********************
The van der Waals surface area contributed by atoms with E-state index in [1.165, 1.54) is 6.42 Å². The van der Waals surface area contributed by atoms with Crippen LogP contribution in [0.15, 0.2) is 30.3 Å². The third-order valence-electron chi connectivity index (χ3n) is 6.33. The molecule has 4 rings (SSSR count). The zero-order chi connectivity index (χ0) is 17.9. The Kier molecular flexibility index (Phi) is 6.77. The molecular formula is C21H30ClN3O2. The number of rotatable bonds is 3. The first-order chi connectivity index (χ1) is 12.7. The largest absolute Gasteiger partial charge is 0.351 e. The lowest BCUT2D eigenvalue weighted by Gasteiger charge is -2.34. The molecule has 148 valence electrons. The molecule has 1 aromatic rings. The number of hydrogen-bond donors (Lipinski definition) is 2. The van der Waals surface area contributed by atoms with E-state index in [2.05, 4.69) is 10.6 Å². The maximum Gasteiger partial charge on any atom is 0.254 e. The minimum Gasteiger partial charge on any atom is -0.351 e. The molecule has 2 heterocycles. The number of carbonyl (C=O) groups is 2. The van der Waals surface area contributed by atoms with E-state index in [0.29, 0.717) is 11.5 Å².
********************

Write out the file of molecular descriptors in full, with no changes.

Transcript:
The van der Waals surface area contributed by atoms with E-state index in [1.165, 1.54) is 6.42 Å². The van der Waals surface area contributed by atoms with Crippen LogP contribution in [0.15, 0.2) is 30.3 Å². The third-order valence-electron chi connectivity index (χ3n) is 6.33. The molecule has 4 rings (SSSR count). The zero-order chi connectivity index (χ0) is 17.9. The Kier molecular flexibility index (Phi) is 6.77. The molecular formula is C21H30ClN3O2. The number of rotatable bonds is 3. The first-order chi connectivity index (χ1) is 12.7. The largest absolute Gasteiger partial charge is 0.351 e. The lowest BCUT2D eigenvalue weighted by Gasteiger charge is -2.34. The molecule has 148 valence electrons. The molecule has 1 aromatic rings. The number of hydrogen-bond donors (Lipinski definition) is 2. The van der Waals surface area contributed by atoms with E-state index in [2.05, 4.69) is 10.6 Å². The maximum Gasteiger partial charge on any atom is 0.254 e. The minimum Gasteiger partial charge on any atom is -0.351 e. The molecule has 2 heterocycles. The number of carbonyl (C=O) groups is 2. The van der Waals surface area contributed by atoms with E-state index in [0.29, 0.717) is 11.5 Å².